College Students Need Help to Keep their Faith

When my daughter was researching prospective colleges and universities a few years ago, she claimed for a time that her No. 1 choice was a world-famous Jesuit university in the East.

A friend, revealing a touch of cradle Catholic cynicism, joked, “I thought you were looking at Catholic schools.”

Ba dum ching.

Or maybe you need to be Catholic to get it.

The sad reality is, it doesn’t matter where our kids go to college. Almost half of them are likely to lose their Christian faith along the way, according to recent studies.

Despite the fact that up to 80 percent of high school seniors indicate their plan to remain faithful and to practice some form of worship during college, the Fuller Youth Institute has found that almost a third of college students say their institute of higher learning is not helpful in keeping or growing their faith.

Twenty-nine percent also say finding a church where they feel welcome while attending college is at least moderately difficult.

Wobbly faith during the college years isn’t uncommon – after all, as Socrates said, “The unexamined life is not worth living.” On the other hand, examining one’s faith shouldn’t necessarily mean tossing it out with the empty beer cans.

Examining one’s faith in the intellectually stimulating environment of a college or university could and should lead to a deeper understanding of the theological tenets on which a childhood faith was built. That’s the theory, anyway.

Yet “Young Americans are dropping out of religion at an alarming rate of five to six times the historic rate (30 to 40 percent have no religion today, versus 5 to 10 percent a generation ago).” That’s the conclusion of political scientists Robert P. Putnam and David E. Campbell, presenting research from their book “American Grace” at the May 2009 Pew Forum on Religion & Public Life, according to a 2010 Christianity Today article.

Nonbelief among young Americans is growing. In a 2009 survey, 22 percent of 18- to 29-year-olds claimed “none” when asked about their religious affiliations – up from 11 percent in 1990.

Respect for Christianity, in particular, has been in decline among young people. In a 2007 study of teens and young adults, Christian research firm the Barna Group found that 16- to 29-year-olds were “more skeptical of and resistant to Christianity than were people of the same age just a decade ago.”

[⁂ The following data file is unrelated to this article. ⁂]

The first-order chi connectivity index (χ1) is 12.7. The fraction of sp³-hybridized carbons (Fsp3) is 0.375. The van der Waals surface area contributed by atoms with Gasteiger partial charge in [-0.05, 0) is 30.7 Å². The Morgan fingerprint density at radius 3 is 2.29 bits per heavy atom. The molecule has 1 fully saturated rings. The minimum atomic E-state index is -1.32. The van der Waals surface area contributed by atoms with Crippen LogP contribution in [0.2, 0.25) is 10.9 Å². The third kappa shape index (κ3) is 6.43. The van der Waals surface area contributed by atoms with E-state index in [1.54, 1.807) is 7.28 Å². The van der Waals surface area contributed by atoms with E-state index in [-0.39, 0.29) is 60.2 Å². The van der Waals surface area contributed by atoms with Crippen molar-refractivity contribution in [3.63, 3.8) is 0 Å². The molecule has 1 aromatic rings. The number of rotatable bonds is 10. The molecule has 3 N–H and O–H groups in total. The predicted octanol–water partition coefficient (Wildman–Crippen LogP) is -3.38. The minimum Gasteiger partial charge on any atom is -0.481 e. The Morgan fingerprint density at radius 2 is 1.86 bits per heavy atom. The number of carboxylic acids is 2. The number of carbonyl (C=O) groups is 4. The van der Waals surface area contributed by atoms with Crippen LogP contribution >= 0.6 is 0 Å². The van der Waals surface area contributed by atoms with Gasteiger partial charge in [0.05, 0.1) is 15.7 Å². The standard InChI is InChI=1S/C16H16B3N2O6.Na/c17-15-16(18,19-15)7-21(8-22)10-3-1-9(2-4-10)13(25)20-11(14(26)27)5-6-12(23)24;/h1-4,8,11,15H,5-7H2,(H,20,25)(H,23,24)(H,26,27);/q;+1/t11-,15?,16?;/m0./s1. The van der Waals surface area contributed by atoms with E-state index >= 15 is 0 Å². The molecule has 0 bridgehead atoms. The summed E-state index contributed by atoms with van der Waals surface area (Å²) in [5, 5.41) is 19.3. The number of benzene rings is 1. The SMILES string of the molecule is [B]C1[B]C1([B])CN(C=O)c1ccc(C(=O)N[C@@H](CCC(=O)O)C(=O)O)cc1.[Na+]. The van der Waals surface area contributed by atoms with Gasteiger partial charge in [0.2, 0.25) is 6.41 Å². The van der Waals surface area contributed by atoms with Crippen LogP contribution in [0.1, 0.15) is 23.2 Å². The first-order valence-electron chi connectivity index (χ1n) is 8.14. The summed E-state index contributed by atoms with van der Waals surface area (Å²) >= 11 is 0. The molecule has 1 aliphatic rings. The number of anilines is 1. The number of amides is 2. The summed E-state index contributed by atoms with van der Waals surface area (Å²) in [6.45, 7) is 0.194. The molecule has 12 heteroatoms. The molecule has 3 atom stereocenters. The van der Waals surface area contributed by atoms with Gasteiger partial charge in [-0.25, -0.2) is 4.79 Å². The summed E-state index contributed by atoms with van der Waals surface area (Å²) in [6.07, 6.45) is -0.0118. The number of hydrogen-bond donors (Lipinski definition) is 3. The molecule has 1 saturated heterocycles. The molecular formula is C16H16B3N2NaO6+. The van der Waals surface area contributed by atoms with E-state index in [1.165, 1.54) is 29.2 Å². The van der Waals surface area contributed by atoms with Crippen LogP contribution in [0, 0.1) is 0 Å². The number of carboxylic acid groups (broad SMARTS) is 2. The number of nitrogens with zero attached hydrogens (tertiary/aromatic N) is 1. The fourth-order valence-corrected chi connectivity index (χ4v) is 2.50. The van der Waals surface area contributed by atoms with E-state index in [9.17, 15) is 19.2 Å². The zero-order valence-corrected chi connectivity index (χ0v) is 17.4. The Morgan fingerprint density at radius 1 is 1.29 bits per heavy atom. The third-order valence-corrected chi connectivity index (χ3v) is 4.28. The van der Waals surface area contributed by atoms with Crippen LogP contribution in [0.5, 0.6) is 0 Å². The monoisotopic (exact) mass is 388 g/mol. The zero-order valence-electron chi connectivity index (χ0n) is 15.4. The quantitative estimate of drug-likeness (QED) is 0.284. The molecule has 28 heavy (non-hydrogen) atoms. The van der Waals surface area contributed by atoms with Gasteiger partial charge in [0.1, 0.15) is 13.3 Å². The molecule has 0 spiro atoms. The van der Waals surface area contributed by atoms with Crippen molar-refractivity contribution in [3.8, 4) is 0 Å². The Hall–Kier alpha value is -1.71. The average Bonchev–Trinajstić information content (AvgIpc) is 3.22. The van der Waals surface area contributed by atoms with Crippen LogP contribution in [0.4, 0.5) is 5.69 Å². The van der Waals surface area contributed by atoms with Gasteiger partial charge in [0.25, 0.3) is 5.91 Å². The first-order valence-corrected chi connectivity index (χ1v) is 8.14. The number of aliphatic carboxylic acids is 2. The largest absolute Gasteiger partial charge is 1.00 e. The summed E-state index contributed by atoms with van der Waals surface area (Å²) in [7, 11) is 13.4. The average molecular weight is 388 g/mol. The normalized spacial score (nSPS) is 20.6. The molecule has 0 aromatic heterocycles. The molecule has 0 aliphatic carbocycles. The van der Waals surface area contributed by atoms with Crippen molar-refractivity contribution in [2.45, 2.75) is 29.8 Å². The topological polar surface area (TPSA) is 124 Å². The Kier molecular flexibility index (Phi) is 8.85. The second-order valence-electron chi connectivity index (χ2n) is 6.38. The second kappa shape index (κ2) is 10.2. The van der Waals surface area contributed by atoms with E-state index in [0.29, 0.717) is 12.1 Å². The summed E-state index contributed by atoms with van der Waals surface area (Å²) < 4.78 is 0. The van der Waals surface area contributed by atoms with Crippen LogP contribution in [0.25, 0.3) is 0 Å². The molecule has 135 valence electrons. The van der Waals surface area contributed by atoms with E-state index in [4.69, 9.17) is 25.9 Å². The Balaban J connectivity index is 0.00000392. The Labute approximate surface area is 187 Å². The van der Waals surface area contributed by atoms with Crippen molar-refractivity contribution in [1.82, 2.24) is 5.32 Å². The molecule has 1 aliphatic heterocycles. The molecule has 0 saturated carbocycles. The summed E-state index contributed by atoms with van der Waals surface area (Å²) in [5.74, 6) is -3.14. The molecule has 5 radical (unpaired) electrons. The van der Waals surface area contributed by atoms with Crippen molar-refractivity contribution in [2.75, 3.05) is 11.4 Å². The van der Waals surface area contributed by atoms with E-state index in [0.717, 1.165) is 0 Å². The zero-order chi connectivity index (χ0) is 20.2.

At the same time, behaviors and attitudes on college campuses cause justifiable concern. Administrators spend disproportionate amounts of time dealing with the emotional and physical toll of binge drinking, date rape and depression – evidence that the “best years” of our children’s lives often are marred by experiences and emotional problems that speak to a larger, more elemental yearning.

Given that it’s August, parents across America are making the trek to the local big-box stores to pick up items that will make a dorm room feel more like home. We’ll load up the minivan or the sport utility vehicle with beanbag chairs and extra-long twin sheets and new computer printers that come with bonus reams of paper.

But shame on us if we’re not packing the tools to stay sane and safe – a well-formed conscience, a grounded faith based on whatever beliefs we espouse and have chosen to instill, and especially a commitment to pray for and with our young adults as they head out into the larger world.

Most important, when you get to campus, make time to help your student find the ministry office and introduce yourselves to the folks there. Sometimes, just making that connection will be the difference between spiritual isolation and the development of a faith-filled home away from home.

It’s no guarantee that a young adult will keep the faith, but it’s encouragement that may come in handy down the road.

Marybeth Hicks is a columnist for The Washington Times and founder and editor of Ontheculture.com.